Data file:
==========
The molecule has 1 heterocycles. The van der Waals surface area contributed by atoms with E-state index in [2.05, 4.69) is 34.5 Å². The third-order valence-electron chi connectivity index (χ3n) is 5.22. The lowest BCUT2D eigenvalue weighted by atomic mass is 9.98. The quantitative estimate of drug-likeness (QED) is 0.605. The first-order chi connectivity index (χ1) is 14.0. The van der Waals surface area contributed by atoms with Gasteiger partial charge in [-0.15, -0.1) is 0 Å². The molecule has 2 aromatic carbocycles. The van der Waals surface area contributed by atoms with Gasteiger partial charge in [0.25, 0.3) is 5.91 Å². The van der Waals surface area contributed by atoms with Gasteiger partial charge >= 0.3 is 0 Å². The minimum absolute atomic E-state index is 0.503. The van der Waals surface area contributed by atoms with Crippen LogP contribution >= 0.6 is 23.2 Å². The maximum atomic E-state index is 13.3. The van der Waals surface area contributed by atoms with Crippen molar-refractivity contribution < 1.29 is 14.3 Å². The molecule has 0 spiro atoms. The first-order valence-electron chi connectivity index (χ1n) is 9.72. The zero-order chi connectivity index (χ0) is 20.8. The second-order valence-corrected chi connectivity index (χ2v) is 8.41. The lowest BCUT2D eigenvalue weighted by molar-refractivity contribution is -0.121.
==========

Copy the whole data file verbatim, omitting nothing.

The molecule has 1 heterocycles. The van der Waals surface area contributed by atoms with E-state index in [2.05, 4.69) is 34.5 Å². The third-order valence-electron chi connectivity index (χ3n) is 5.22. The lowest BCUT2D eigenvalue weighted by atomic mass is 9.98. The quantitative estimate of drug-likeness (QED) is 0.605. The first-order chi connectivity index (χ1) is 14.0. The van der Waals surface area contributed by atoms with Gasteiger partial charge in [-0.15, -0.1) is 0 Å². The molecule has 2 aromatic carbocycles. The van der Waals surface area contributed by atoms with Gasteiger partial charge in [0.25, 0.3) is 5.91 Å². The van der Waals surface area contributed by atoms with Gasteiger partial charge >= 0.3 is 0 Å². The minimum absolute atomic E-state index is 0.503. The van der Waals surface area contributed by atoms with Crippen LogP contribution >= 0.6 is 23.2 Å². The maximum atomic E-state index is 13.3. The van der Waals surface area contributed by atoms with Crippen molar-refractivity contribution < 1.29 is 14.3 Å². The molecule has 0 spiro atoms. The first-order valence-electron chi connectivity index (χ1n) is 9.72. The zero-order chi connectivity index (χ0) is 20.8. The second-order valence-corrected chi connectivity index (χ2v) is 8.41. The lowest BCUT2D eigenvalue weighted by molar-refractivity contribution is -0.121.